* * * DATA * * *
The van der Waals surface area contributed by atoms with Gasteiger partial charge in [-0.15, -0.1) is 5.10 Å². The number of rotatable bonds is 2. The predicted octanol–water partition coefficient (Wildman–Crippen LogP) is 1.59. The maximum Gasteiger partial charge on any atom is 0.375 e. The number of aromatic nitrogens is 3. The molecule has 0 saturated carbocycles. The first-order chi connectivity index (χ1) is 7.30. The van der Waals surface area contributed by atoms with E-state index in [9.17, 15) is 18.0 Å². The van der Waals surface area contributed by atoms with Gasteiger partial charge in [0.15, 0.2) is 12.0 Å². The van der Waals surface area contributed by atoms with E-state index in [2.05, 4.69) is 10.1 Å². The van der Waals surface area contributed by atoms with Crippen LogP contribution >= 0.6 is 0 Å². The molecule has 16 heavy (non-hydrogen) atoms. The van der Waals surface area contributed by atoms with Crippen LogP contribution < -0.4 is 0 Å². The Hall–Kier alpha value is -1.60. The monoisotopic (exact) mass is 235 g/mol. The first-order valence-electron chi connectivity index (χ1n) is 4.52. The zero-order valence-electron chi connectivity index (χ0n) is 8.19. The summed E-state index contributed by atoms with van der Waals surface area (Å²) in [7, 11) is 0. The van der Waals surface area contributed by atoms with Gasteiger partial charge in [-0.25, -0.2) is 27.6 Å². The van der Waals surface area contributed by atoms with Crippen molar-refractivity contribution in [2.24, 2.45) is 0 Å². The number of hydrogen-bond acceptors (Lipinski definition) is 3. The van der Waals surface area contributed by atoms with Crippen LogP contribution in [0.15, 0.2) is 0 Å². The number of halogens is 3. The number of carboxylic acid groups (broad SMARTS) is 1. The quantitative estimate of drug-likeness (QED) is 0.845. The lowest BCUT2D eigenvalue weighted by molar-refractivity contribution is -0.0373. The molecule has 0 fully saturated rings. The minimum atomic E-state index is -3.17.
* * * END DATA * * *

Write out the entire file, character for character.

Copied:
The van der Waals surface area contributed by atoms with Gasteiger partial charge in [-0.15, -0.1) is 5.10 Å². The number of rotatable bonds is 2. The predicted octanol–water partition coefficient (Wildman–Crippen LogP) is 1.59. The maximum Gasteiger partial charge on any atom is 0.375 e. The number of aromatic nitrogens is 3. The molecule has 0 saturated carbocycles. The first-order chi connectivity index (χ1) is 7.30. The van der Waals surface area contributed by atoms with E-state index in [9.17, 15) is 18.0 Å². The van der Waals surface area contributed by atoms with Gasteiger partial charge in [0.15, 0.2) is 12.0 Å². The van der Waals surface area contributed by atoms with E-state index in [2.05, 4.69) is 10.1 Å². The van der Waals surface area contributed by atoms with Crippen LogP contribution >= 0.6 is 0 Å². The molecule has 16 heavy (non-hydrogen) atoms. The van der Waals surface area contributed by atoms with Crippen LogP contribution < -0.4 is 0 Å². The Hall–Kier alpha value is -1.60. The monoisotopic (exact) mass is 235 g/mol. The first-order valence-electron chi connectivity index (χ1n) is 4.52. The zero-order valence-electron chi connectivity index (χ0n) is 8.19. The summed E-state index contributed by atoms with van der Waals surface area (Å²) in [7, 11) is 0. The van der Waals surface area contributed by atoms with Gasteiger partial charge in [-0.25, -0.2) is 27.6 Å². The van der Waals surface area contributed by atoms with Crippen molar-refractivity contribution in [2.24, 2.45) is 0 Å². The number of hydrogen-bond acceptors (Lipinski definition) is 3. The van der Waals surface area contributed by atoms with Crippen LogP contribution in [0.15, 0.2) is 0 Å². The number of halogens is 3. The number of carboxylic acid groups (broad SMARTS) is 1. The quantitative estimate of drug-likeness (QED) is 0.845. The lowest BCUT2D eigenvalue weighted by molar-refractivity contribution is -0.0373. The molecule has 0 fully saturated rings. The minimum atomic E-state index is -3.17.